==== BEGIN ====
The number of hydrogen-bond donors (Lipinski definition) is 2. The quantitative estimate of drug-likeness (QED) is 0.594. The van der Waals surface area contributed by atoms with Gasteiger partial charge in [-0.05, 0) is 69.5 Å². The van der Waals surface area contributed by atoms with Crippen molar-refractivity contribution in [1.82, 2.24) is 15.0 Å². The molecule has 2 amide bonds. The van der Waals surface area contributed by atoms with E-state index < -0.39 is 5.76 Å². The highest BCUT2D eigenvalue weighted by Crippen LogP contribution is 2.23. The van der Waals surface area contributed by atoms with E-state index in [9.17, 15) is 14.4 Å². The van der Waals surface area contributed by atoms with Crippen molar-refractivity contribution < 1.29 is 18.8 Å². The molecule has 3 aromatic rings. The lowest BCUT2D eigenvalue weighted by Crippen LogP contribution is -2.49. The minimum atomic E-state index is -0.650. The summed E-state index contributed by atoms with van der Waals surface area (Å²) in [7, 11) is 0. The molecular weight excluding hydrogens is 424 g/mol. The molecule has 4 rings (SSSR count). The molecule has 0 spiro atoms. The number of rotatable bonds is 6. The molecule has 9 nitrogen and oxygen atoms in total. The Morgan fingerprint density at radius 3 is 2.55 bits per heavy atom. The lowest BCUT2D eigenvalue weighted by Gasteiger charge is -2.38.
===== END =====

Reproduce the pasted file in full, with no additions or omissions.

The number of hydrogen-bond donors (Lipinski definition) is 2. The quantitative estimate of drug-likeness (QED) is 0.594. The van der Waals surface area contributed by atoms with Gasteiger partial charge in [-0.05, 0) is 69.5 Å². The van der Waals surface area contributed by atoms with Crippen molar-refractivity contribution in [1.82, 2.24) is 15.0 Å². The molecule has 2 amide bonds. The van der Waals surface area contributed by atoms with E-state index < -0.39 is 5.76 Å². The highest BCUT2D eigenvalue weighted by Crippen LogP contribution is 2.23. The van der Waals surface area contributed by atoms with E-state index in [9.17, 15) is 14.4 Å². The van der Waals surface area contributed by atoms with Crippen molar-refractivity contribution < 1.29 is 18.8 Å². The molecule has 3 aromatic rings. The lowest BCUT2D eigenvalue weighted by Crippen LogP contribution is -2.49. The minimum atomic E-state index is -0.650. The summed E-state index contributed by atoms with van der Waals surface area (Å²) in [7, 11) is 0. The molecular weight excluding hydrogens is 424 g/mol. The molecule has 4 rings (SSSR count). The molecule has 0 spiro atoms. The number of rotatable bonds is 6. The molecule has 9 nitrogen and oxygen atoms in total. The Morgan fingerprint density at radius 3 is 2.55 bits per heavy atom. The lowest BCUT2D eigenvalue weighted by Gasteiger charge is -2.38.